Geomantic Symbols and Correspondences

There are sixteen figures that comprise the “alphabet” of geomantic divination.  On the surface, they’re simple dot patterns of four rows, each row having one or two dots.  In this manner, they superficially resemble the trigrams of the Ba Gua or the hexagrams of the I Ching in Chinese esoterica.

The four rows of a geomantic figure are called the head, arms, body, and legs of a geomantic figure.  Each row also corresponds to one of the four elements: from top to bottom, they represent fire, air, water, and earth (from least dense to most dense).  Single dots represent that element being active or present, while two dots represent that element being passive or absent.  Thus, the figure Fortuna Major, which has from top to bottom two dots, two dots, one dot, and one dot, has water and earth present but fire and air passive.

Click on the figures in the gallery below to get acquainted with the sixteen geomantic figures.

One of the oldest ways the ancients used to group or classify the geomantic elements was by mobility.  Some of the figures look as if they’re pointing upward or downward, or towards or away from the geomancer.  The figures that look as if they’re pointing downward (or, alternatively, look like they’re positioned upright) are called stable figures, while those that point upward (or look like they’re positioned upside down) are called mobile figures.

Mobility Figures
Stable Populus
Albus
Fortuna Major
Carcer
Caput Draconis
Puella
Acquisitio
Tristitia
Mobile Via
Rubeus
Fortuna Minor
Coniunctio
Cauda Draconis
Puer
Amissio
Laetitia

In this scheme, stable figures were seen to “stick around”, or that their influence would be long-lasting or slow to change over time.  Mobile figures, on the other hand, would be fleeting and quick.  As a means to answer yes/no questions, stable figures generally give an affirmative answer, while mobile figures give a negative one.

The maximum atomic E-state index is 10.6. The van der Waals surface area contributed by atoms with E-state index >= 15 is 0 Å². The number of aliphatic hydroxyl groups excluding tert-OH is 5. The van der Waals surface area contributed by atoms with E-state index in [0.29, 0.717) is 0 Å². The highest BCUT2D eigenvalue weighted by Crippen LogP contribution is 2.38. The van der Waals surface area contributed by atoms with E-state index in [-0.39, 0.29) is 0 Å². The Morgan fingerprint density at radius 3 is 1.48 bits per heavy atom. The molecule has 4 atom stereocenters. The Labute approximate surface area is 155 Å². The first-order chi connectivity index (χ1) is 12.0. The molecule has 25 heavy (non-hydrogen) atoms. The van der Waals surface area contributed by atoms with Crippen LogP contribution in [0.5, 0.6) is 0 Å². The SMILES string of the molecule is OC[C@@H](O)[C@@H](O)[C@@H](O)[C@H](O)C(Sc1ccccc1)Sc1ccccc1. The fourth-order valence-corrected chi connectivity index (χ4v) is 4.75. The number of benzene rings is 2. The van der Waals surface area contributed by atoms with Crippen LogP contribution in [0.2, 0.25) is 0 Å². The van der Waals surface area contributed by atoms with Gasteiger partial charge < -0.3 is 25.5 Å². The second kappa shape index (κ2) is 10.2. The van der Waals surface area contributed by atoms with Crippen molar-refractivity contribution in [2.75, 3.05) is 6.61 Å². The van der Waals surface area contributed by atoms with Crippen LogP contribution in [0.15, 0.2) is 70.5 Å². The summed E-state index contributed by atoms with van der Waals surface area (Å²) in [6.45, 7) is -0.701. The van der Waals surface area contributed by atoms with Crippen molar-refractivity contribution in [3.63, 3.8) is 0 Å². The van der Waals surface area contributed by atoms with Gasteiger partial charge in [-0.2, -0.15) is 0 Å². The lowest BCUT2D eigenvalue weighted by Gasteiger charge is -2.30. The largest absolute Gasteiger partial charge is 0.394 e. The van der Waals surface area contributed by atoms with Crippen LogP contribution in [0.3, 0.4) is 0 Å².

This is related to a possibly older arrangement of figures with three groups: entering, exiting, and liminal.  The scheme was mostly the same with entering being replaced by stable and exiting by mobile, but it separated out the figures Via, Populus, Carcer, and Coniunctio into their own group of liminal figures, which were symmetric and were seen to go either way.

Motion Figures
Entering Albus
Fortuna Major
Caput Draconis
Puella
Acquisitio
Tristitia
Exiting Rubeus
Fortuna Minor
Cauda Draconis
Puer
Amissio
Laetitia
Liminal Via
Coniunctio
Populus
Carcer

The meaning of “entering” is largely the same as that of “stable”, and ditto for “exiting” and “mobile”, with the added implication of motion or delivery to or from the querent.  Liminal figures, on the other hand, either reflect the motion of the figures around them (especially Via and Coniunctio) or show no motion at all (especially Populus and Carcer).

Another way to group the figures is by parity, or whether a figure is even or odd.  Even figures are also called impartial or objective, and represent states of material or physical reality (such as material gain or loss, restraint or freedom, increase or decrease).  Odd figures are called emotional or subjective, and represent states of mental or emotional being (grief or joy, planning or fine-tuning, passion or detachment).  This parity quality comes up significantly later on during interpretation, where a significant figure called the Judge must, of necessity and much like in (ideal) real life, be impartial.

Parity Figures
Even Populus
Via
Fortuna Major
Fortuna Minor
Coniunctio
Carcer
Amissio
Acquisitio
Odd Albus
Rubeus
Puer
Puella
Laetitia
Tristitia
Caput Draconis
Cauda Draconis

One way to see how the figures relate to forces in the world is to look at their geometric and mathematical relationships among themselves.  Consider three operations one might do to a given geomantic figure: one could invert it by replacing all the double points with single points and vice versa, one could reverse it by turning it upside down, and one could do both at the same time.  This reveals interesting relationships among the figures and some useful rules in helping to form them later on when we get to generating the actual readings.

  • A figure and its inverse are disharmonious opposites: consider Albus and Puer, the old man and the young boy, the one who thinks but does not act and the one who acts but does not think.  Inverse figures undergo a complete and total transformation by activating all the passive elements and turning all the active elements passive, and show a total change of essence and ability from one extreme to the other.  They are disharmonious since they have no elements and nothing in common with each other, but together they can form a complete unity.